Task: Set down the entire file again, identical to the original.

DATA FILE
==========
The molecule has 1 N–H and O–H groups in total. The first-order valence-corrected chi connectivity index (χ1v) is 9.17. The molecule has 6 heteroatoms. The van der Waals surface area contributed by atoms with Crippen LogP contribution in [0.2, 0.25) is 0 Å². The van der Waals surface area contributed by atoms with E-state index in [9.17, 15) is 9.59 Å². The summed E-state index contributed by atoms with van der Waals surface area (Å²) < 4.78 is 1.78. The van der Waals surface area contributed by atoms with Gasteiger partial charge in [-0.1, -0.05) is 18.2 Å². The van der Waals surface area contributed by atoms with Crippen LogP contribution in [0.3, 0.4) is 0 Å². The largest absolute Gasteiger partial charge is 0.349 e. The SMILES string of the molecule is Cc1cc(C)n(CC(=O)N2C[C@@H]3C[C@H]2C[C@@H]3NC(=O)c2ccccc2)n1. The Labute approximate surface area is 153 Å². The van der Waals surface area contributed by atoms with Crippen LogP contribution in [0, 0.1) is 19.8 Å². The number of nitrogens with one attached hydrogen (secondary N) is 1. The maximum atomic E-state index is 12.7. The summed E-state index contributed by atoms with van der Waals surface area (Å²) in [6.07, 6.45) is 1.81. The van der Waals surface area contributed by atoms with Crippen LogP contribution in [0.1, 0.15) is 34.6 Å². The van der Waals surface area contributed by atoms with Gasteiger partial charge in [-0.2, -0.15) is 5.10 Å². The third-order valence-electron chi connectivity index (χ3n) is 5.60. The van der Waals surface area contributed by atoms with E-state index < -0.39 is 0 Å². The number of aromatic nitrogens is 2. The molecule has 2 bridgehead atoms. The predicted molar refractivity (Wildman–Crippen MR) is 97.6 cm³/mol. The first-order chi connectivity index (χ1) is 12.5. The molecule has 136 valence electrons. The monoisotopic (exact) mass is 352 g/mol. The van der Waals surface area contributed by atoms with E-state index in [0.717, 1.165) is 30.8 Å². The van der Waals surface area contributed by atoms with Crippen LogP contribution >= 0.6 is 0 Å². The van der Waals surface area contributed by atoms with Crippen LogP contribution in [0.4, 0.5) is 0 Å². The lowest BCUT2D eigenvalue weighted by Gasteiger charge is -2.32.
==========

The molecule has 1 N–H and O–H groups in total. The first-order valence-corrected chi connectivity index (χ1v) is 9.17. The molecule has 6 heteroatoms. The van der Waals surface area contributed by atoms with Crippen LogP contribution in [0.2, 0.25) is 0 Å². The van der Waals surface area contributed by atoms with E-state index in [9.17, 15) is 9.59 Å². The summed E-state index contributed by atoms with van der Waals surface area (Å²) < 4.78 is 1.78. The van der Waals surface area contributed by atoms with Gasteiger partial charge in [-0.1, -0.05) is 18.2 Å². The van der Waals surface area contributed by atoms with Crippen LogP contribution in [0.3, 0.4) is 0 Å². The largest absolute Gasteiger partial charge is 0.349 e. The SMILES string of the molecule is Cc1cc(C)n(CC(=O)N2C[C@@H]3C[C@H]2C[C@@H]3NC(=O)c2ccccc2)n1. The Labute approximate surface area is 153 Å². The van der Waals surface area contributed by atoms with Crippen LogP contribution in [0, 0.1) is 19.8 Å². The number of nitrogens with one attached hydrogen (secondary N) is 1. The maximum atomic E-state index is 12.7. The summed E-state index contributed by atoms with van der Waals surface area (Å²) in [6.07, 6.45) is 1.81. The van der Waals surface area contributed by atoms with Crippen LogP contribution in [0.1, 0.15) is 34.6 Å². The van der Waals surface area contributed by atoms with Gasteiger partial charge in [-0.2, -0.15) is 5.10 Å². The third-order valence-electron chi connectivity index (χ3n) is 5.60. The van der Waals surface area contributed by atoms with E-state index < -0.39 is 0 Å². The number of aromatic nitrogens is 2. The molecule has 2 bridgehead atoms. The predicted molar refractivity (Wildman–Crippen MR) is 97.6 cm³/mol. The first-order chi connectivity index (χ1) is 12.5. The molecule has 136 valence electrons. The monoisotopic (exact) mass is 352 g/mol. The van der Waals surface area contributed by atoms with E-state index in [0.717, 1.165) is 30.8 Å². The van der Waals surface area contributed by atoms with Crippen LogP contribution >= 0.6 is 0 Å². The van der Waals surface area contributed by atoms with Crippen LogP contribution in [0.4, 0.5) is 0 Å². The lowest BCUT2D eigenvalue weighted by Gasteiger charge is -2.32.